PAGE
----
potentially more serious violations went unreported. Fine said a review of 77 
FBI case files in four field offices found that 17 of the files, or 22%, 
contained violations that had not been identified by the field office or 
reported to FBI headquarters as required. Among the violations of policies and 

€ A letter for telephone billing records was issued 22 days after the authorized
period for the investigation had lapsed.

€ Full consumer credit reports were obtained during espionage investigations, 
even though the law says the information should only be available in 
international terrorism cases.

€ Educational records were improperly obtained from a North Carolina university.

€ Unauthorized information about phone numbers was received in 10 cases because 
of transcription errors and other problems by phone company providers.

Investigators also alleged that FBI headquarters circumvented the rules by 
obtaining billing records and subscriber information from three telephone 
companies on about 3,000 phone numbers without issuing national security letters
at all.

The law allows the FBI to obtain such records under "exigent" circumstances. But
the report found that the bureau, with the support of the phone companies, was 
using the power in non-emergency situations. The records were supplied between 
2003 and 2005. The report found even top FBI lawyers were unaware of the 
practice until the latter part of 2004.

The report did not name the phone companies that received letters or cooperated 
with authorities by divulging call information. Sources said those companies 
probably were among the major long-distance carriers at the time - AT&T Corp., 
MCI Inc., Sprint Corp. or Qwest Communications International Inc.

"Generally, every day, Verizon units respond to emergency requests from federal,
state and local authorities for calling records," said Peter Thonis, spokesman 
for Verizon Communications Inc. He would not comment, however, on whether the 
company or MCI - which it acquired early last year - was involved in the FBI 

    AT&T spokesman Walt Sharp referred questions to the FBI.

Sprint, now called Sprint Nextel Corp., would not disclose whether it received 
one of the letters. "Generally, Sprint doesn't comment in situations where there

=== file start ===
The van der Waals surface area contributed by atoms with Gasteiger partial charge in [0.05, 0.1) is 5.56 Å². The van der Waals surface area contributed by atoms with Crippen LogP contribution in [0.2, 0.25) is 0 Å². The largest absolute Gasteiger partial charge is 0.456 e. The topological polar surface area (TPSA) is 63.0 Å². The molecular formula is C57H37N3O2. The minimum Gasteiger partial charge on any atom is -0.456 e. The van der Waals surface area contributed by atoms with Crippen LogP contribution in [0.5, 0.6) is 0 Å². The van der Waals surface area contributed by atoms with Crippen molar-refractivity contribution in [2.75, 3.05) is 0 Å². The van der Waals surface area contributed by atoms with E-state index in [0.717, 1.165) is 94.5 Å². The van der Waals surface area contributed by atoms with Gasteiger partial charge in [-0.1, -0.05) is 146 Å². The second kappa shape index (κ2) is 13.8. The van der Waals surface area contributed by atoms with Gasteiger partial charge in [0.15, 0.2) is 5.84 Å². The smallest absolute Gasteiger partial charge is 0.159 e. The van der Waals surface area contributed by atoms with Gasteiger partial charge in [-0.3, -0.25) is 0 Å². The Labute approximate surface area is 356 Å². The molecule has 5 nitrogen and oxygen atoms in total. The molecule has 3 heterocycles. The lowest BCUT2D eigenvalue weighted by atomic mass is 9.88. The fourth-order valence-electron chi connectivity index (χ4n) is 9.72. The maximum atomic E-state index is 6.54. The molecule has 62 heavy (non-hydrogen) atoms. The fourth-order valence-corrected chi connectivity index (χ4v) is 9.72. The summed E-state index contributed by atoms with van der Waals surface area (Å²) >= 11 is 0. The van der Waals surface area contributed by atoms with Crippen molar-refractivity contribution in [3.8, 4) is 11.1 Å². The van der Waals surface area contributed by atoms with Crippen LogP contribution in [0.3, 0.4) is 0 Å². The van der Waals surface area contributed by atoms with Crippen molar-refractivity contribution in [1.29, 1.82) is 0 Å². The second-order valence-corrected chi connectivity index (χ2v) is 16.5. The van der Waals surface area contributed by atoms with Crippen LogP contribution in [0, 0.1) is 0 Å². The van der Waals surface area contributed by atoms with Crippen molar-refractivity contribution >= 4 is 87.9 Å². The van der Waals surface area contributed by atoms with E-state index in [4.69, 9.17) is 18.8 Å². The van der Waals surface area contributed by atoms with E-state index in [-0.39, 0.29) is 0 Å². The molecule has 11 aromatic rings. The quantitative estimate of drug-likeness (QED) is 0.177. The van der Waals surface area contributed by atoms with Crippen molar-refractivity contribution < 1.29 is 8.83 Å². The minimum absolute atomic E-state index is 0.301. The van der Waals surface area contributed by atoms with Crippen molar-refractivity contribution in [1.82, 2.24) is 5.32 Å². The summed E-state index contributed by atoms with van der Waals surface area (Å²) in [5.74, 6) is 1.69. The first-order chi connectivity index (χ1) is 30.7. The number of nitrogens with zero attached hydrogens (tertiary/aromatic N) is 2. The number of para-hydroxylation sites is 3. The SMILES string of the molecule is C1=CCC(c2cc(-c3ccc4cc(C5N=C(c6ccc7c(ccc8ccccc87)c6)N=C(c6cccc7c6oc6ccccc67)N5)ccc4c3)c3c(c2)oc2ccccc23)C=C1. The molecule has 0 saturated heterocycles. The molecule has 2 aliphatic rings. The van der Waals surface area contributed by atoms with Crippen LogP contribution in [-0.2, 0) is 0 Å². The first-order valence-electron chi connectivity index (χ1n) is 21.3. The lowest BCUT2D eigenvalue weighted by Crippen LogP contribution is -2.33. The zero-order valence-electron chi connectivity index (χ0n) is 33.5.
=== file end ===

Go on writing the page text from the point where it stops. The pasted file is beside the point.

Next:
is an ongoing investigation," spokeswoman Kathleen Dunleavy said.

Qwest, which has turned down other wide-ranging government requests for 
information in national security cases, also declined to comment.

The inspector general's report found that the number of national security letter
requests grew from 8,800 in 2000 to a peak of 56,000 in 2004. The total issued 
in the three-year period covered by Fine's review was 143,074.

"The authority got decentralized, and what appears to have happened is that the 
FBI never built the proper processes for accountability and review at the field 
level," said Michael Woods, a former head of the FBI national-security law 
branch who once reviewed national security letter requests.

"When all the requests went through my office, we had a really good idea about 
the legal standards, but it was slow," Woods said. "People were screaming about 
the delays."

The inspector general's report resulted from a concession made to Democrats and 
other critics of the Patriot Act during the debate over renewing the law last 

The Bush administration had fought new restrictions on the use of national 
security letters but acceded to the inspector general conducting periodic 
reviews for the public.

    How National Security Letters Are Supposed to Work:

In 1986, Congress first authorized the FBI to obtain electronic records without 
approval from a judge. Called national security letters, these demands could be 
used to acquire e-mails, telephone and travel records, and financial information
- including credit and bank transactions.

The letters could be sent to telephone and Internet access companies, 
universities, public interest organizations and nearly all libraries, plus 
financial and credit companies.

Originally, the FBI could obtain records only for people suspected of being 
agents of a foreign power. In 1993, that was expanded to cover records of anyone
suspected of communicating with foreign agents about terrorism or espionage.

The Patriot Act in 2001 eliminated any requirement that the records belong to 
someone under suspicion. Now any person's records can be obtained if FBI field 
agents consider him relevant to a terrorism or spying investigation.

    Source: The Associated Press.

Times staff writers Josh Meyer in Washington and James S. Granelli and Joseph 
Menn in Los Angeles contributed to this report.

Escaping the Matrix website        http://escapingthematrix.org/
cyberjournal website               http://cyberjournal.org
Community Democracy Framework: http://cyberjournal.org/DemocracyFramework.html
subscribe cyberjournal list        mailto:•••@••.•••
Posting archives                   http://cyberjournal.org/show_archives/